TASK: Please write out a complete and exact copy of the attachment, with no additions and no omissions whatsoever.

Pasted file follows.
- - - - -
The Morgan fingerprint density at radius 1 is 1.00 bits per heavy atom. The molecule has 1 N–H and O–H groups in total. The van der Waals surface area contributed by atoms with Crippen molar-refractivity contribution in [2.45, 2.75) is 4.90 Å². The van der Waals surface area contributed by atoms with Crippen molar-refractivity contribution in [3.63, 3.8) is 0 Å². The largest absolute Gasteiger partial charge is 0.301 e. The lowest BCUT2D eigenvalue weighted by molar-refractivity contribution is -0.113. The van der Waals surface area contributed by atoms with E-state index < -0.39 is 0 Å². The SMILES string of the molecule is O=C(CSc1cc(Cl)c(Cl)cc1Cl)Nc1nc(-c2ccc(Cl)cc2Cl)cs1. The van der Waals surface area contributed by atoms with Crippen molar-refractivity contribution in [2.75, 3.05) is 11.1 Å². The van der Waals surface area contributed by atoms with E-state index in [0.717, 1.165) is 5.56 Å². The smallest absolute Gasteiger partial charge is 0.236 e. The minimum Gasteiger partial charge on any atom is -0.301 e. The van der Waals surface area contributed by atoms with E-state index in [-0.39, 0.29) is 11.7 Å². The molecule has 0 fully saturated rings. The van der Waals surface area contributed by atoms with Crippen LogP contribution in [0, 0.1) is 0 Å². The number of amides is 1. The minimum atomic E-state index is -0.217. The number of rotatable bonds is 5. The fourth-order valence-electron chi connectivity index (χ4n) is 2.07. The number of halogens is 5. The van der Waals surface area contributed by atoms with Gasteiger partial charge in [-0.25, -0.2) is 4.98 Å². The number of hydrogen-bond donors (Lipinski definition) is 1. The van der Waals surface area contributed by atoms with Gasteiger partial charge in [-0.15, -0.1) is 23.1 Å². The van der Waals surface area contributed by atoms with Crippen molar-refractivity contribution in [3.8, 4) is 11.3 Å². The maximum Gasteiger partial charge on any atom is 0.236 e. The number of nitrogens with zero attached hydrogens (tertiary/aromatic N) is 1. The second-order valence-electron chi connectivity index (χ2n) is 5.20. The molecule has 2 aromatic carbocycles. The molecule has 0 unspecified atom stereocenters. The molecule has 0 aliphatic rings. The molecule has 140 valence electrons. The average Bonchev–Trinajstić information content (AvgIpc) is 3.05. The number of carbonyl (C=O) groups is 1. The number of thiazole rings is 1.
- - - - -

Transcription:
The Morgan fingerprint density at radius 1 is 1.00 bits per heavy atom. The molecule has 1 N–H and O–H groups in total. The van der Waals surface area contributed by atoms with Crippen molar-refractivity contribution in [2.45, 2.75) is 4.90 Å². The van der Waals surface area contributed by atoms with Crippen molar-refractivity contribution in [3.63, 3.8) is 0 Å². The largest absolute Gasteiger partial charge is 0.301 e. The lowest BCUT2D eigenvalue weighted by molar-refractivity contribution is -0.113. The van der Waals surface area contributed by atoms with E-state index < -0.39 is 0 Å². The SMILES string of the molecule is O=C(CSc1cc(Cl)c(Cl)cc1Cl)Nc1nc(-c2ccc(Cl)cc2Cl)cs1. The van der Waals surface area contributed by atoms with Crippen molar-refractivity contribution in [2.75, 3.05) is 11.1 Å². The van der Waals surface area contributed by atoms with E-state index in [0.717, 1.165) is 5.56 Å². The smallest absolute Gasteiger partial charge is 0.236 e. The minimum Gasteiger partial charge on any atom is -0.301 e. The van der Waals surface area contributed by atoms with E-state index in [-0.39, 0.29) is 11.7 Å². The molecule has 0 fully saturated rings. The van der Waals surface area contributed by atoms with Crippen LogP contribution in [0, 0.1) is 0 Å². The number of amides is 1. The minimum atomic E-state index is -0.217. The number of rotatable bonds is 5. The fourth-order valence-electron chi connectivity index (χ4n) is 2.07. The number of halogens is 5. The van der Waals surface area contributed by atoms with Gasteiger partial charge in [-0.25, -0.2) is 4.98 Å². The number of hydrogen-bond donors (Lipinski definition) is 1. The van der Waals surface area contributed by atoms with Gasteiger partial charge in [-0.15, -0.1) is 23.1 Å². The van der Waals surface area contributed by atoms with Crippen molar-refractivity contribution in [3.8, 4) is 11.3 Å². The maximum Gasteiger partial charge on any atom is 0.236 e. The number of nitrogens with zero attached hydrogens (tertiary/aromatic N) is 1. The second-order valence-electron chi connectivity index (χ2n) is 5.20. The molecule has 2 aromatic carbocycles. The molecule has 0 unspecified atom stereocenters. The molecule has 0 aliphatic rings. The molecule has 140 valence electrons. The average Bonchev–Trinajstić information content (AvgIpc) is 3.05. The number of carbonyl (C=O) groups is 1. The number of thiazole rings is 1.